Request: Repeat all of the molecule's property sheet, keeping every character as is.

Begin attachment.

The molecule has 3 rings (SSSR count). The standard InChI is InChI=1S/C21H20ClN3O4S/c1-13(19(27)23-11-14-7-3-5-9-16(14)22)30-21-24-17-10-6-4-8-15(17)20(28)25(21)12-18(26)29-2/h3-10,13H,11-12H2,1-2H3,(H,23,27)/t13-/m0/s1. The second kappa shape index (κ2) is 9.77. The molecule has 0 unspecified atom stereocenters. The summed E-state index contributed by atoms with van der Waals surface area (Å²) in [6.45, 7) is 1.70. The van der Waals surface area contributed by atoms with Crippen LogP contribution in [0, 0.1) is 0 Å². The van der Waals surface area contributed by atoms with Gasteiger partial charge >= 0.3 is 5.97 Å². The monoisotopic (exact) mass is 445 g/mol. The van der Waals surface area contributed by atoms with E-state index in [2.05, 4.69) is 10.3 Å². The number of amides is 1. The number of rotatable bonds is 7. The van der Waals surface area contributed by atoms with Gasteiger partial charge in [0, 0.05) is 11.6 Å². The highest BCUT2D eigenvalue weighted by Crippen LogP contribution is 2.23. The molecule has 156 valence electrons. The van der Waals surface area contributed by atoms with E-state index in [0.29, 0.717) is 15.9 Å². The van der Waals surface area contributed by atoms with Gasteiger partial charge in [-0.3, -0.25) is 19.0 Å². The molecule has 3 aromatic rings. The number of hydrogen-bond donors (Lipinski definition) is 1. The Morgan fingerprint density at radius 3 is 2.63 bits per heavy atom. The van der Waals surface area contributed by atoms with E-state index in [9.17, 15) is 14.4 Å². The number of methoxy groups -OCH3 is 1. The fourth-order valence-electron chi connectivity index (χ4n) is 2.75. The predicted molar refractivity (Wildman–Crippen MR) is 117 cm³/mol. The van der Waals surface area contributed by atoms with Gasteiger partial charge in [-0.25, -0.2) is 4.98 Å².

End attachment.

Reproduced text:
The molecule has 3 rings (SSSR count). The standard InChI is InChI=1S/C21H20ClN3O4S/c1-13(19(27)23-11-14-7-3-5-9-16(14)22)30-21-24-17-10-6-4-8-15(17)20(28)25(21)12-18(26)29-2/h3-10,13H,11-12H2,1-2H3,(H,23,27)/t13-/m0/s1. The second kappa shape index (κ2) is 9.77. The molecule has 0 unspecified atom stereocenters. The summed E-state index contributed by atoms with van der Waals surface area (Å²) in [6.45, 7) is 1.70. The van der Waals surface area contributed by atoms with Crippen LogP contribution in [0, 0.1) is 0 Å². The van der Waals surface area contributed by atoms with Gasteiger partial charge >= 0.3 is 5.97 Å². The monoisotopic (exact) mass is 445 g/mol. The van der Waals surface area contributed by atoms with E-state index in [2.05, 4.69) is 10.3 Å². The number of amides is 1. The number of rotatable bonds is 7. The van der Waals surface area contributed by atoms with Gasteiger partial charge in [0, 0.05) is 11.6 Å². The highest BCUT2D eigenvalue weighted by Crippen LogP contribution is 2.23. The molecule has 156 valence electrons. The van der Waals surface area contributed by atoms with E-state index in [0.29, 0.717) is 15.9 Å². The van der Waals surface area contributed by atoms with Gasteiger partial charge in [-0.3, -0.25) is 19.0 Å². The molecule has 3 aromatic rings. The number of hydrogen-bond donors (Lipinski definition) is 1. The Morgan fingerprint density at radius 3 is 2.63 bits per heavy atom. The van der Waals surface area contributed by atoms with E-state index in [9.17, 15) is 14.4 Å². The number of methoxy groups -OCH3 is 1. The fourth-order valence-electron chi connectivity index (χ4n) is 2.75. The predicted molar refractivity (Wildman–Crippen MR) is 117 cm³/mol. The van der Waals surface area contributed by atoms with Gasteiger partial charge in [-0.25, -0.2) is 4.98 Å².